Eleanor was but one of a score of great medieval women—Galla Placidia, Theodora, Irene, Anna Comnena, Matilda, Countess of Tuscany, Matilda, Queen of England, Blanche of Navarre, Blanche of Castile, Héloïse…. Eleanor’s grandfather was a prince and a poet, William X of Aquitaine, patron and leader of the troubadours. To his court at Bordeaux came the best wits and graces and gallants of southwestern France; and in that court Eleanor was reared to be a queen to life and letters both. She absorbed all the culture and character of that free and sunny clime: vigor of body and poetry of motion, passion of temper and flesh, freedom of mind and manners and speech, lyric fantasies and sparkling esprit, a boundless love of love and war and every pleasure, even to the death. When she was fifteen (1137) the King of France offered her his hand, anxious to add her duchy of Aquitaine, and the great port of Bordeaux, to his revenues and his crown. She did not know that Louis VII was a man stolid and devout, gravely absorbed in affairs of state. She went to him gay and lovely and unscrupulous; he was not charmed by her extravagance, and did not care for the poets who followed her to Paris to reward her patronage with lauds and rhymes.
Hungry for a living romance, she resolved to accompany her husband to Palestine on the Second Crusade (1147). She and her attendant ladies donned male and martial costumes, sent their distaffs scornfully to stay-at-home knights, and rode off in the van of the army, flying bright banners and trailing troubadours.55 Neglected or chided by the King, she allowed herself, at Antioch and elsewhere, a few amours; rumor gave her love now to her uncle Raymond of Poitiers, now to a handsome Saracen slave, now (said ignorant gossip) to the pious Saladin himself.56 Louis bore these dalliances, and her keen tongue, patiently, but St. Bernard of Clairvaux, the watchdog of Christendom, denounced her to the world. In 1152, suspecting that the King would divorce her, she sued him for divorce on the ground that they were related in the sixth degree. The Church smiled at the pretext, but granted the divorce; and Eleanor returned to Bordeaux, resuming her title to Aquitaine. There a swarm of suitors courted her; she chose Henry Plantagenet, heir to the throne of England; two years later he was Henry II, and Eleanor was again a queen (1154)—“Queen of England,” as she was to say, “by the wrath of God.”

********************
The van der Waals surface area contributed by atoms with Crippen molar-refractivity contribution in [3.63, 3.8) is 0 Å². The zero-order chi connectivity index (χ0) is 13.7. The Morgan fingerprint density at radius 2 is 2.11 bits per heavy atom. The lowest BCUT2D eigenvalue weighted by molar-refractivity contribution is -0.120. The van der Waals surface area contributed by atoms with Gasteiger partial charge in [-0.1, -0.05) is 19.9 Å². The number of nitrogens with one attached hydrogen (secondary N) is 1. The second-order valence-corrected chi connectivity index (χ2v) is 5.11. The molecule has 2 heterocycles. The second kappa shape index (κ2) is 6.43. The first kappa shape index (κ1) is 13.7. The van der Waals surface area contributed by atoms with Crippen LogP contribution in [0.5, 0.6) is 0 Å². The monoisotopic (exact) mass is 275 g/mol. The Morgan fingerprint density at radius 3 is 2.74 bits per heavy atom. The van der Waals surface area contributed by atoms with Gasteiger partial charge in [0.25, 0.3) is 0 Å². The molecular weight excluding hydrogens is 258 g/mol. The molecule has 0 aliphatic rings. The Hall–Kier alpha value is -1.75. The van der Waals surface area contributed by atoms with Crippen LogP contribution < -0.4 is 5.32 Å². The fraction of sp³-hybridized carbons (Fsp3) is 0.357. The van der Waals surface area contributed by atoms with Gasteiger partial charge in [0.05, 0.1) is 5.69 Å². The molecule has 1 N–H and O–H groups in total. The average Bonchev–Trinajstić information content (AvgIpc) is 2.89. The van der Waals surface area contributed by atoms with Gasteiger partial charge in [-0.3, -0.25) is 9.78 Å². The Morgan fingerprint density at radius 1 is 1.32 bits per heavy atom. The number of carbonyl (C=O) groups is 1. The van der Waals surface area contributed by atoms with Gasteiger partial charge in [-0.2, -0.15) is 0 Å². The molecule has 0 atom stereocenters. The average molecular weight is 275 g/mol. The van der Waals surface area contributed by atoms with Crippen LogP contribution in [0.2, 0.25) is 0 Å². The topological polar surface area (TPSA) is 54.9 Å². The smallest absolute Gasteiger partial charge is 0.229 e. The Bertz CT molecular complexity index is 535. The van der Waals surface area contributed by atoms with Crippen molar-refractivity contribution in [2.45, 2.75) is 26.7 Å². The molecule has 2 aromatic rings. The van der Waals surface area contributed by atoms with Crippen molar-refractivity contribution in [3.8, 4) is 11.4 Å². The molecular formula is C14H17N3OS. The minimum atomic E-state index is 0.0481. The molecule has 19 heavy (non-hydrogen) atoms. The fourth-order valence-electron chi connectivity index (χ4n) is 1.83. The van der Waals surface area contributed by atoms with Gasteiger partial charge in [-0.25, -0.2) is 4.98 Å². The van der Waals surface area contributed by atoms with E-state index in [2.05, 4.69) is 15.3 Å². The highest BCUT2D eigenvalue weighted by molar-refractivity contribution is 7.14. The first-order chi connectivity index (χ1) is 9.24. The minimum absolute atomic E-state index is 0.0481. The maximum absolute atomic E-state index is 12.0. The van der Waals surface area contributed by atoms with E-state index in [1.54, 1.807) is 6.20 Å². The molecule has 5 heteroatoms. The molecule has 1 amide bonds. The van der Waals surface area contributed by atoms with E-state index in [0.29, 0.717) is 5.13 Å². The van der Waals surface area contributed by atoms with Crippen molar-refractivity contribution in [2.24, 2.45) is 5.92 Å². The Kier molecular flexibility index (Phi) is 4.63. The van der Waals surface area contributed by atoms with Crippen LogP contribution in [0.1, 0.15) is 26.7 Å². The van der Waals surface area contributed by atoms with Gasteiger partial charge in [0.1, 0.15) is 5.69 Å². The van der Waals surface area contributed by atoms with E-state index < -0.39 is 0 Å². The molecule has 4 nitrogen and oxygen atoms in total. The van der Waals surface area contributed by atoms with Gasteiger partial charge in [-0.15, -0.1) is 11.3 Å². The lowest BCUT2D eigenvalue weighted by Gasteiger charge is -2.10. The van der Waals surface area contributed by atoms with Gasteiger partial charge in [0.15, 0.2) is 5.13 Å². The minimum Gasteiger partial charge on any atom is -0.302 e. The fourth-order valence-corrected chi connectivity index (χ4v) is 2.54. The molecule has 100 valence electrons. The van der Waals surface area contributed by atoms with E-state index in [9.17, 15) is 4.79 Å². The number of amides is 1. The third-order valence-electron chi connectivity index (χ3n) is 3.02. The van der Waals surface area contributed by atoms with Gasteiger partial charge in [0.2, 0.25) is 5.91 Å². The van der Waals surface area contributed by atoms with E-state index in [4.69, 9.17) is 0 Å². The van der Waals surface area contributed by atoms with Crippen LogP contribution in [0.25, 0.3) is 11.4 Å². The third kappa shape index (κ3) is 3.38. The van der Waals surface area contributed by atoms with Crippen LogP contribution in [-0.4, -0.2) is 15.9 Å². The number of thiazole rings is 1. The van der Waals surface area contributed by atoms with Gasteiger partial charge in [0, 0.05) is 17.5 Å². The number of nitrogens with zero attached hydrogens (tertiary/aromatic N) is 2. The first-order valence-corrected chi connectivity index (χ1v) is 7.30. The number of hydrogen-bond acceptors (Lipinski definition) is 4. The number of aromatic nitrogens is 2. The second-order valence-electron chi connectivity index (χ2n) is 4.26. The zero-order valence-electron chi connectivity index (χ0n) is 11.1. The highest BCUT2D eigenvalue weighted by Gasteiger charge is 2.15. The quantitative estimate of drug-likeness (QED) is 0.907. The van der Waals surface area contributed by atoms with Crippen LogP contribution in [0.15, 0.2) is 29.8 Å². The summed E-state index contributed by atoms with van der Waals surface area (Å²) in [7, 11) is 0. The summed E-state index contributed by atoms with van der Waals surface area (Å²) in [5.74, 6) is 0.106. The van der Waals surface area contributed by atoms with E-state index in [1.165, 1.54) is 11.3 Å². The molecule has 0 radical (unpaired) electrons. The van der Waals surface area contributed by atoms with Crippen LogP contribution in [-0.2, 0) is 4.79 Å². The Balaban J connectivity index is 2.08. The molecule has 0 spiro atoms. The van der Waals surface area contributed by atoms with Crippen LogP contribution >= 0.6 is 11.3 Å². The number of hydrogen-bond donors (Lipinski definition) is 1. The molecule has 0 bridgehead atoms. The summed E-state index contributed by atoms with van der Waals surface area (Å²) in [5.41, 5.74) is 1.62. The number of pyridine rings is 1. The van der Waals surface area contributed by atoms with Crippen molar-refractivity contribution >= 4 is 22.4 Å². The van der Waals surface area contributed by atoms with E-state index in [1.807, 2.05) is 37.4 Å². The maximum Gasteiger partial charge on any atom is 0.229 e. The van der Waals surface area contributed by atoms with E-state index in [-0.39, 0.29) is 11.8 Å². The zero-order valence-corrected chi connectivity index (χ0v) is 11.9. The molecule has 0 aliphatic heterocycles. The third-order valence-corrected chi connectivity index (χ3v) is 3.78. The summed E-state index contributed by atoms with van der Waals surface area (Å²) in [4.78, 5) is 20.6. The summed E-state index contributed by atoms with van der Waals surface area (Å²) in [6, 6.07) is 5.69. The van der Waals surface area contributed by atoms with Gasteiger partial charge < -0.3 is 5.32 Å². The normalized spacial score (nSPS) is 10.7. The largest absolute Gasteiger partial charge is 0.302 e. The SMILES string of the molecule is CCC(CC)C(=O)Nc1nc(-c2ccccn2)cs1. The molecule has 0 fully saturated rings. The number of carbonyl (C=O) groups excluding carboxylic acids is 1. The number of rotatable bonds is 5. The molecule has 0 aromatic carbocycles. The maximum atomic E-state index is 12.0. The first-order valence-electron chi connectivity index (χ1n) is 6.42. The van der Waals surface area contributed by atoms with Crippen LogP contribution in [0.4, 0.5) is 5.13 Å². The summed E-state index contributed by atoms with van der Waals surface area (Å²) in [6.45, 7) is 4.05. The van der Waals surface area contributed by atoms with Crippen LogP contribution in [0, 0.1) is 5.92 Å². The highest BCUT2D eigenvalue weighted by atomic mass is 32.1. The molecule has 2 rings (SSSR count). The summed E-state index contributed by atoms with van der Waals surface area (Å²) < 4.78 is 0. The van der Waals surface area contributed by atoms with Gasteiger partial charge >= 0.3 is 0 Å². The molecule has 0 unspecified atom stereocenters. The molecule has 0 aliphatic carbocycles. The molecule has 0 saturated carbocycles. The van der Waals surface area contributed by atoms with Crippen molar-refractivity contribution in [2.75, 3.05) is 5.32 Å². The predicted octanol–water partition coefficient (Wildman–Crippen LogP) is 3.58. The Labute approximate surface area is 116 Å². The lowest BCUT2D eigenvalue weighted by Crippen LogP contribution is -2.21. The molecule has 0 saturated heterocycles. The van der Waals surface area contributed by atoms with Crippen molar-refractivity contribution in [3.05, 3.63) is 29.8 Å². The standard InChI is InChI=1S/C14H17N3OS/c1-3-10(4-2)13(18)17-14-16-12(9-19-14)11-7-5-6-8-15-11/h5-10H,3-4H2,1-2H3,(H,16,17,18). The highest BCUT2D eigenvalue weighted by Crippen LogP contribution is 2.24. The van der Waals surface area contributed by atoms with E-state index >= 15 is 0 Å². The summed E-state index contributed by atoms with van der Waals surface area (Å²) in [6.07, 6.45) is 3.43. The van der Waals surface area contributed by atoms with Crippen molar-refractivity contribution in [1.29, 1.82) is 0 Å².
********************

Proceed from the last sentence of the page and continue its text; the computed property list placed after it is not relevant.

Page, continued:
To England she brought the tastes of the South; and she continued in London to be the supreme lawgiver, patron, and idol of the trouvères and troubadours. She was now old enough to bear fidelity, and Henry found no scandal in her. But the tables were turned: Henry was eleven years her junior, quite her equal in temper and passion; soon he was spreading his love among the ladies of the court; and Eleanor, who had once scorned a jealous husband, fretted and fumed in jealousy. When Henry deposed her. she fled from England, seeking the protection of Aquitaine; he had her pursued, arrested, imprisoned; and for sixteen years she languished in a confinement that never broke her will. The troubadours roused the sentiment of Europe against the King; his sons, at her behest, plotted to dethrone him, but he fought them off until his death (1189). Richard Coeur de Lion succeeded his father, released his mother, and made her regent of England while he crusaded against Saladin. When her son John became king she retired to a convent in France, and died there “through sorrow and anguish of mind,” at the age of eighty-two. She had been “a bad wife, a bad mother, and a bad queen”;57 but who would think of her as belonging to a subject sex?